Ross:  Do you think it's a nervousness thing? I often think, as observers, we see...Obviously, there's this observer's paradox thing where people are more nervous. Maybe they think the observer...

Allan:  It's going to be class, right?

Ross:  Yeah, it's a little class, also the observer is expecting them to carry out a plan or something.

Allan:  It could well be that they expect that. I remember talking about this fairly recently with a trainee who then said, "Well, when I'm observed in my regular job, I get told off if I don't follow the timings." There are definitely situations where you're under pressure there, or you have an observer who doesn't really know what they are talking about if I can say that.


Allan:  They see the lesson plan as part of the exam. It also comes from a lack of tolerance of ambiguity or intolerance of ambiguity.

Ross:  Talk about that for a minute or two.

Allan:  Mrs. Dietrich told me all about this, and I love it. This is the idea that some people are tolerant of ambiguity and some people are not. This is a skill that can be trained.

What it means is, if you have intolerance of ambiguity, it means that you feel threatened when you don't understand or they'd have confusion. Something you might do is keep asking questions used to search for a black and white answer.

Ross:  I've come across this before in language learning. The kids are generally more tolerant of ambiguity because, as a child, you're used to not understanding a lot of what's on TV or what your parents are saying. As an adult, especially with language reading, people get freaked out when it's like, "I don't understand one thing."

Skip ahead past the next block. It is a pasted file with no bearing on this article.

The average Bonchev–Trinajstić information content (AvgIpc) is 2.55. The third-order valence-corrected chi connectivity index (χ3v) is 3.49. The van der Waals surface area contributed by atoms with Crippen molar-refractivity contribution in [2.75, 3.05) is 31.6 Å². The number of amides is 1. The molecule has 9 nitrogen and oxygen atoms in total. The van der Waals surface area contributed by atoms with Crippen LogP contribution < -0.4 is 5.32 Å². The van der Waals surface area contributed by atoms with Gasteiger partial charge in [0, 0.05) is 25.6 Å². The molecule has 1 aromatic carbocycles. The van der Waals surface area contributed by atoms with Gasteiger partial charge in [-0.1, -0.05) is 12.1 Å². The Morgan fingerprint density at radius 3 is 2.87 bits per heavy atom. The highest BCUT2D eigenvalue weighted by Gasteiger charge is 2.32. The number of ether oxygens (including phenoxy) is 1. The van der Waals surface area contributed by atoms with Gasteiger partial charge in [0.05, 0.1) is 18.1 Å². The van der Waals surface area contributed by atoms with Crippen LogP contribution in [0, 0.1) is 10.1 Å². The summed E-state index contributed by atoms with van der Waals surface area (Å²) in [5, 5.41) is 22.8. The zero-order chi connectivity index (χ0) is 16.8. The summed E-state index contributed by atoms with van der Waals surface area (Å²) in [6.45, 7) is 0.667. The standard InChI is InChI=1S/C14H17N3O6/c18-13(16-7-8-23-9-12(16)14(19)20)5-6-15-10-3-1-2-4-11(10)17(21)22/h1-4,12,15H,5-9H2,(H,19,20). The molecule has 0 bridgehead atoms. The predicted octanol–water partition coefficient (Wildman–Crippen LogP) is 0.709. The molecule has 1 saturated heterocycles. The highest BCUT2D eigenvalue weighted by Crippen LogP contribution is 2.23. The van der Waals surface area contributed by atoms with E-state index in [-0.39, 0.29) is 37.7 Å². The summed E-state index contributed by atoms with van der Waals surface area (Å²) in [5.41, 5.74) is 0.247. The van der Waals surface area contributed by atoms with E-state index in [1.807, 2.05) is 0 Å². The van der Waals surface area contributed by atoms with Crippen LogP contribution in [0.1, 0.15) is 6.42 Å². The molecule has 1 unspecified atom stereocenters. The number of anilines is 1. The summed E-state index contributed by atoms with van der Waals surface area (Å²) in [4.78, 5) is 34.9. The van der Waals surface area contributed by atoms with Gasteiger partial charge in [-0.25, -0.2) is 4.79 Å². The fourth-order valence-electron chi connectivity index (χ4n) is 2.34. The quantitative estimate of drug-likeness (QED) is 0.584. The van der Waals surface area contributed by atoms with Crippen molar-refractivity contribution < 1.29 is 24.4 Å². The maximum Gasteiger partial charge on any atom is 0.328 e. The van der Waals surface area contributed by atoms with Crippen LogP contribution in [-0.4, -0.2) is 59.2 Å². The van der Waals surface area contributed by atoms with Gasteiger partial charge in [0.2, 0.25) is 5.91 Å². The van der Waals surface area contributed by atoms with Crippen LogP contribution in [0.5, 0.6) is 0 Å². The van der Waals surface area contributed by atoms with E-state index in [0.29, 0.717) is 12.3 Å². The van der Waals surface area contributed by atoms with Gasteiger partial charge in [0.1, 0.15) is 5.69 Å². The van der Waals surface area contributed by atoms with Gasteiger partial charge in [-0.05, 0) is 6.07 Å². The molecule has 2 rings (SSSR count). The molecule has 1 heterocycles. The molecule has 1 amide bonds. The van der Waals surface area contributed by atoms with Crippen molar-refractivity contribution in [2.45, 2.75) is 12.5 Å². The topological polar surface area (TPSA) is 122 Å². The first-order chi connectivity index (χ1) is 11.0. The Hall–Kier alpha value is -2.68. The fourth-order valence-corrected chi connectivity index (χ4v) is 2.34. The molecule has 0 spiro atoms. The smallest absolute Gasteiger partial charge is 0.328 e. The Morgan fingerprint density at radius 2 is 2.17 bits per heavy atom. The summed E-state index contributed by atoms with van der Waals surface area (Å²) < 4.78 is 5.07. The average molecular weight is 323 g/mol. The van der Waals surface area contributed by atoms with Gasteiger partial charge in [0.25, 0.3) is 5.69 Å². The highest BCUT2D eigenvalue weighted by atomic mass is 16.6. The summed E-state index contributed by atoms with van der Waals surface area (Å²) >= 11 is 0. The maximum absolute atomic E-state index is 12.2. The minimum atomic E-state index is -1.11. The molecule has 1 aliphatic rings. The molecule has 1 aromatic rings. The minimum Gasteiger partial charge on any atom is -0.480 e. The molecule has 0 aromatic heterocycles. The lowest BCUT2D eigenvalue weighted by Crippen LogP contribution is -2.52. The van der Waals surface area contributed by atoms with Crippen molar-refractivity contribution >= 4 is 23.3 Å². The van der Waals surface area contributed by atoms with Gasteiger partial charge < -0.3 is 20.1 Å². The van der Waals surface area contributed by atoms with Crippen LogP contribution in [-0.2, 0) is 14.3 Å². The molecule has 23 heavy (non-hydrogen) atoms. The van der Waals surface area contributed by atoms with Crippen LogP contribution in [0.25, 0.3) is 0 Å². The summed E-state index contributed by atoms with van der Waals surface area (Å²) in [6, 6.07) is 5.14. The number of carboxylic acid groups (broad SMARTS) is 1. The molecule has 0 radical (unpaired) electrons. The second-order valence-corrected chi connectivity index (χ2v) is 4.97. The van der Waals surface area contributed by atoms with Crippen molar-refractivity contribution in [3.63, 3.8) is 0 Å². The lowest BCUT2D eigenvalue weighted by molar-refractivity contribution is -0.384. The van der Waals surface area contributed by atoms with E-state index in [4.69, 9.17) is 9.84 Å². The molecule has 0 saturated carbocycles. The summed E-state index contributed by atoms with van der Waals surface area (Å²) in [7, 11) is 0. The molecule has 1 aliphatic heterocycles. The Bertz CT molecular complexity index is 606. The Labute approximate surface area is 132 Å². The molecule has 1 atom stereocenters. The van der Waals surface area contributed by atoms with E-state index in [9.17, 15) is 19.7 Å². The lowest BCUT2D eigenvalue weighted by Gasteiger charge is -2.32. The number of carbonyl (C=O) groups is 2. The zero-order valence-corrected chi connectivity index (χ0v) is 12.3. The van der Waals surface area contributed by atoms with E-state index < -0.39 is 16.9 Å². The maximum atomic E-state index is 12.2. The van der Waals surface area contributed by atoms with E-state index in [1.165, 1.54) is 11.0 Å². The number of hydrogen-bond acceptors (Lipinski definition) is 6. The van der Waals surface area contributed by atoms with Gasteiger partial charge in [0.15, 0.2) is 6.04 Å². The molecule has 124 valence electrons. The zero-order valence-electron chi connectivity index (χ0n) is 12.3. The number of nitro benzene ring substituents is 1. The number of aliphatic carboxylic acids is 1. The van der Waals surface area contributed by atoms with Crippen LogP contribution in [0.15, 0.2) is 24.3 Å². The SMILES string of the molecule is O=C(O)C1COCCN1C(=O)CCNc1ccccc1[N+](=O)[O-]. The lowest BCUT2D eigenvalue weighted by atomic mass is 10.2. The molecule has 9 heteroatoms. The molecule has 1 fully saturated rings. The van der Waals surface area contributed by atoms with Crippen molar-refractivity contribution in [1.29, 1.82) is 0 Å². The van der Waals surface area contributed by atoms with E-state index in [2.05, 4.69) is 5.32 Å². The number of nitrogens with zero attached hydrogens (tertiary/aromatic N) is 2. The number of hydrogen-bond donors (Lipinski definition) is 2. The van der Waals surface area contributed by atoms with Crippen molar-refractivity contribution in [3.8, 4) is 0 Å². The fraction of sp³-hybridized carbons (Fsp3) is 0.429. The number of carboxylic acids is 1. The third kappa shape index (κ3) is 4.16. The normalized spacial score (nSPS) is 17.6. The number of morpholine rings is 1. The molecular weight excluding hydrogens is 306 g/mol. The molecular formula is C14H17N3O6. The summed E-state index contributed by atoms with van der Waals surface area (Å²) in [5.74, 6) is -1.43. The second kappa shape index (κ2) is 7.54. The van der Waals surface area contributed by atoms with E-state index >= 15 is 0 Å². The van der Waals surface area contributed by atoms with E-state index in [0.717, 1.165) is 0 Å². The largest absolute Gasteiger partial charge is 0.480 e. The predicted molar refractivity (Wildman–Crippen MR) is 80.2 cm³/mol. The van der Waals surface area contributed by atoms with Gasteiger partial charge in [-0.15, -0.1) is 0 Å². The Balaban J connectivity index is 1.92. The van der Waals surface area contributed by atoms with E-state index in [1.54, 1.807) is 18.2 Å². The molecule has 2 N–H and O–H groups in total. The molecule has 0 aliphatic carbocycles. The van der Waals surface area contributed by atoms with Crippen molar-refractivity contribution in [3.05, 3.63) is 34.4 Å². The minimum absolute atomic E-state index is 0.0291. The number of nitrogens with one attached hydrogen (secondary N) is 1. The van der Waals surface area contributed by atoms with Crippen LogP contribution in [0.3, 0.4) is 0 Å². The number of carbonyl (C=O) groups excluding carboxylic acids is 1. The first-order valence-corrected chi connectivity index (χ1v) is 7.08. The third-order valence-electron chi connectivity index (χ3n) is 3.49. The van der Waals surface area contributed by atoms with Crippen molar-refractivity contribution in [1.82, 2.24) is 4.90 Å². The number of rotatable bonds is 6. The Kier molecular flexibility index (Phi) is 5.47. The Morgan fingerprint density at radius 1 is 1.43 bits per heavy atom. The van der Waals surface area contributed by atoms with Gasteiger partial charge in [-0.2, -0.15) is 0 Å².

Allan:  A very good example of that was a recent lesson. The learner asked me a question about grammar and phrasal verbs and why we use of certain preposition. It took quite a while for me to just be essentially, "No way. You just have to use this preposition with this verb, sorry." She just wanted to know a reason.

That's a very lack of tolerance for ambiguity. What it means here is, it's like, "OK, my lesson is on the plan. I can measure my success if I complete it." It requires a higher level of tolerance of ambiguity to say, "The lesson is in the learners' heads. I can't measure that. I've not really got any idea what's going on. Let's just let them work this out, and we'll try and explore together."